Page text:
Boris Johnson is facing his most serious crisis in his political career, with letters of no confidence being filed against him.


As a result of the letters of no confidence filed against Boris Johnson, he is facing the most serious crisis of his career.

BORIS JOHNSON is facing the most serious crisis of his premiership to date, with up to a dozen Conservative MPs calling for his resignation last night.

Backbenchers who are dissatisfied with the Prime Minister’s performance are believed to have sent letters of no confidence to the chair of the party’s powerful 1922 Committee.

Downing Street will be ringing with alarm bells as Mr Johnson tries to reclaim control of the agenda and prove to his colleagues that he is still in charge.

Following a series of embarrassing gaffes, U-turns, and broken promises, the Prime Minister’s official spokesman was forced to deny that the Conservative leader has lost his “grip.”

According to the official, he is “very much focused on delivering for the public.”

Despite No10’s public denials of a leadership crisis, MPs in the party are losing patience.

“He’s like Jose Mourinho – he was good a decade ago and his powers have been fading ever since,” one senior Tory MP told The Sun.

“Yes, Jeremy Corbyn won an election, but he could have been defeated by a bowl of soup.”

“There’s a lot of resentment.”

He has until Spring to get back on track, or he will face serious consequences.

“The letters have been delivered.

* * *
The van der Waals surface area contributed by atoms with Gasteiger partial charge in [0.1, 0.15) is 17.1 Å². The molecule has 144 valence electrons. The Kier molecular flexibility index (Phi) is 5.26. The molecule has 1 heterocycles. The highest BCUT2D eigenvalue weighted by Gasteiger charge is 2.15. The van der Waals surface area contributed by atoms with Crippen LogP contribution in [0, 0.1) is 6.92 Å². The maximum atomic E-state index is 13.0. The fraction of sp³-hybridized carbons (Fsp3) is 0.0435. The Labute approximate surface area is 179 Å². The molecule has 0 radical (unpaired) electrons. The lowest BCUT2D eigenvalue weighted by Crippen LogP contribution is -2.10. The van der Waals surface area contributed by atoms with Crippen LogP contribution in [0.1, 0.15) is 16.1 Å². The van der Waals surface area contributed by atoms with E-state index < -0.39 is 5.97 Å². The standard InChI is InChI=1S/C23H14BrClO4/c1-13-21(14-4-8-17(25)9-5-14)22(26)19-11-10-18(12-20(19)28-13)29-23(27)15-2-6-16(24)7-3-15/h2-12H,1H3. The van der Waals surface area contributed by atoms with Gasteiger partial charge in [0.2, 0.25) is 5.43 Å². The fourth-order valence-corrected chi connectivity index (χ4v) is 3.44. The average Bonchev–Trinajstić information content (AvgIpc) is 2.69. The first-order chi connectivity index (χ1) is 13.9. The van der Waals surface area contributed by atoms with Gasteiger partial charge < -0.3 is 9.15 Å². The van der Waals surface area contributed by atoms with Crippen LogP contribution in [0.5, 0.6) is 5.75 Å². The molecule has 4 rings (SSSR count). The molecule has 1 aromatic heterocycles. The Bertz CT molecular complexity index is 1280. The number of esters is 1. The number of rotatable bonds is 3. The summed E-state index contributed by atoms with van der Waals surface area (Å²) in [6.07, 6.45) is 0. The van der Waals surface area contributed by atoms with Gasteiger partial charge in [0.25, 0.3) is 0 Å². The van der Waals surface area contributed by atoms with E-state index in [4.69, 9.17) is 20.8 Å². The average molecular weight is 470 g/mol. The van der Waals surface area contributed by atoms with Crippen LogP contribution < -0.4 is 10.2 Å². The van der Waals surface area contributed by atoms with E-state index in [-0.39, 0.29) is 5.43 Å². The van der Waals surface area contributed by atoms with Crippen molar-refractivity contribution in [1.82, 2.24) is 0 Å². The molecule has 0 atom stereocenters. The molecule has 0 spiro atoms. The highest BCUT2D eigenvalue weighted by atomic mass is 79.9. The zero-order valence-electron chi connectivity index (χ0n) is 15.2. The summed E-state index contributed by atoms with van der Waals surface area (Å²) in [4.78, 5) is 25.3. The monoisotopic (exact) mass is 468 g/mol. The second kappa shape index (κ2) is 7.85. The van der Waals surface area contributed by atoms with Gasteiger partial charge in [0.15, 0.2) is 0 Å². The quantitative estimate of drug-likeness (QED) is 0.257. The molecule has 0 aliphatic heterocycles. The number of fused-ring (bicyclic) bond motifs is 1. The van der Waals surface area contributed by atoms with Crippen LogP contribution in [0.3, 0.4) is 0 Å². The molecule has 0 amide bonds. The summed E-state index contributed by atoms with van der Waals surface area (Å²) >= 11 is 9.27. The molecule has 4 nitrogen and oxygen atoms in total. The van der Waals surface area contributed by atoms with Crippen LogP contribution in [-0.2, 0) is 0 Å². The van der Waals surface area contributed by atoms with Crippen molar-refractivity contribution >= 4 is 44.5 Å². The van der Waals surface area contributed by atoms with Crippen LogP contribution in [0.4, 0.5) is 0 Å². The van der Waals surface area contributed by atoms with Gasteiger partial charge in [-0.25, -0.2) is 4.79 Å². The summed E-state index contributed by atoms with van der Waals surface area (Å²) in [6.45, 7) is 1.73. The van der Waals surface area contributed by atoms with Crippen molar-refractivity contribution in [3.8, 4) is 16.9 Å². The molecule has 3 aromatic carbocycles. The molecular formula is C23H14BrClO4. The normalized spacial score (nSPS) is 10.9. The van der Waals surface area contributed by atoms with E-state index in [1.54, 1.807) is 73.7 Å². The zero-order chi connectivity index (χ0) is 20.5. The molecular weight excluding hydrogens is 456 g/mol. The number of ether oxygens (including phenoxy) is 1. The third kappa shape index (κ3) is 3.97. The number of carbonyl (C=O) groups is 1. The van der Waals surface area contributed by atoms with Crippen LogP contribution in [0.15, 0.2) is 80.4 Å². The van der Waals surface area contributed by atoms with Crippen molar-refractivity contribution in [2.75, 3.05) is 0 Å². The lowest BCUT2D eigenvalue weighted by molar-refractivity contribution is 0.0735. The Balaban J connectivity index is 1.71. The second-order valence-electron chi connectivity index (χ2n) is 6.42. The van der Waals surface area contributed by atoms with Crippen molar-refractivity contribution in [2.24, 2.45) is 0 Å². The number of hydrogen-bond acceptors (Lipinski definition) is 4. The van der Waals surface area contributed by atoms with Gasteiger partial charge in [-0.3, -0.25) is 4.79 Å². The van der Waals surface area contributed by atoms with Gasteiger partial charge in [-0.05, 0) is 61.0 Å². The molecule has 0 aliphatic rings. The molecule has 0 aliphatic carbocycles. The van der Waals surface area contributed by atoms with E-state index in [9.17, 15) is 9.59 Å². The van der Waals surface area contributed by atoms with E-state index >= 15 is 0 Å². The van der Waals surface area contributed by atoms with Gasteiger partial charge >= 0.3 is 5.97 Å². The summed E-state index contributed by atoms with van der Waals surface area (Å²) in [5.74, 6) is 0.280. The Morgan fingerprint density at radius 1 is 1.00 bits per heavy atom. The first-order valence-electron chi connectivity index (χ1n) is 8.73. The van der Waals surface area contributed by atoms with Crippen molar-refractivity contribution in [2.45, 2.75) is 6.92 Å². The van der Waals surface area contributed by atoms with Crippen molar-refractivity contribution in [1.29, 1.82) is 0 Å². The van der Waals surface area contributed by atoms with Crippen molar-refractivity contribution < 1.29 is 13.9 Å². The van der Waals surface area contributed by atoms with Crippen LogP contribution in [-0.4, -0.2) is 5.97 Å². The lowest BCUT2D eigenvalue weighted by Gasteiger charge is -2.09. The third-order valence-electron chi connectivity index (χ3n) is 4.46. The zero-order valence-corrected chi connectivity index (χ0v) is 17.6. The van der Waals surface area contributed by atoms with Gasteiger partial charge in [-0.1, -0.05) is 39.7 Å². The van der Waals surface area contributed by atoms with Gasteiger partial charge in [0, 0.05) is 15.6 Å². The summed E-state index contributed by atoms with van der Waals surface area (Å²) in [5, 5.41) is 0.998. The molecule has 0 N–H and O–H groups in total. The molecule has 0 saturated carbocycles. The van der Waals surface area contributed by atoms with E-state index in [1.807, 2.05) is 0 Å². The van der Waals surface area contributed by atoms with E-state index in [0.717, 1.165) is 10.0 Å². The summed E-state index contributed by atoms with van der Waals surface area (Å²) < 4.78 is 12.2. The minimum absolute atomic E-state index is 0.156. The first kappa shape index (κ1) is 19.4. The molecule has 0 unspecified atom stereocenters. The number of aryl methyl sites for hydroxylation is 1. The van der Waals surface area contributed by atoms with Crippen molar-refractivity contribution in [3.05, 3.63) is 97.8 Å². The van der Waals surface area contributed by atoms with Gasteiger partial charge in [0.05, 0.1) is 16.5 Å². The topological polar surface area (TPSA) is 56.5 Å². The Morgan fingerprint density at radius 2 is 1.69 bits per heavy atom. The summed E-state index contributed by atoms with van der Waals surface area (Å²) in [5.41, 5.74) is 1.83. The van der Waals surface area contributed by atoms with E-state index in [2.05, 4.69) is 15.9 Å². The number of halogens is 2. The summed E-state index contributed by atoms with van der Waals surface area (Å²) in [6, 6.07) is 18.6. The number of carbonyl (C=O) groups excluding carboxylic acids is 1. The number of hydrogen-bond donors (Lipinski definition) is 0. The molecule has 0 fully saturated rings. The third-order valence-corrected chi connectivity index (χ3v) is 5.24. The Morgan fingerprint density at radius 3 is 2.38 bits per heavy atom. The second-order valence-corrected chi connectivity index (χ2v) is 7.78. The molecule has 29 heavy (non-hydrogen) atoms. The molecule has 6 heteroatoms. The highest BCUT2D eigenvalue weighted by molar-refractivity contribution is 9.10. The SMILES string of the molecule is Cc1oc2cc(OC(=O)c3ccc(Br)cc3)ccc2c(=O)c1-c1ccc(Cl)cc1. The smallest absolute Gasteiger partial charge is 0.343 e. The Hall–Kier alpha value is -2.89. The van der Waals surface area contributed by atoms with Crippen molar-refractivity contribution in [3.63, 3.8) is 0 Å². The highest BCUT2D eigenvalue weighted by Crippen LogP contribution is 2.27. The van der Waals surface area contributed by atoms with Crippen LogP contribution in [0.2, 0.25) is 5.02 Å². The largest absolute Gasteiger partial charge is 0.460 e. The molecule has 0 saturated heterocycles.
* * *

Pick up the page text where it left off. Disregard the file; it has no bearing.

I, too, am on the verge of something.”

One Tory whip, who is usually in charge of keeping backbenchers in line, admitted that the government was “angry.”

“If the next month is like the last month, and horror stories continue, more letters will be submitted,” they said to The Telegraph.

If 15% of Conservative MPs write to Sir Graham Brady, chair of the 1922 Committee, expressing their dissatisfaction with their leader, a leadership challenge will be held.

Given Mr Johnson’s large majority in the last election, a vote would currently require the support of 54 MPs.

In recent weeks, the Conservative Party’s poll numbers have plummeted.

It comes after weeks of allegations of Tory sleaze and corruption, a backlash against Mr Johnson’s social-care plan, and a promise to fund Northern Powerhouse Rail that was broken.

The Prime Minister’s series of self-inflicted political wounds reached a pinnacle on Monday, when he was omitted from a speech to the Confederation of British Industry.

He was left floundering on stage in front of business leaders for nearly 30 seconds due to a misplaced page, forcing him to repeatedly ask those in attendance to.

“News from the Brinkwire.”


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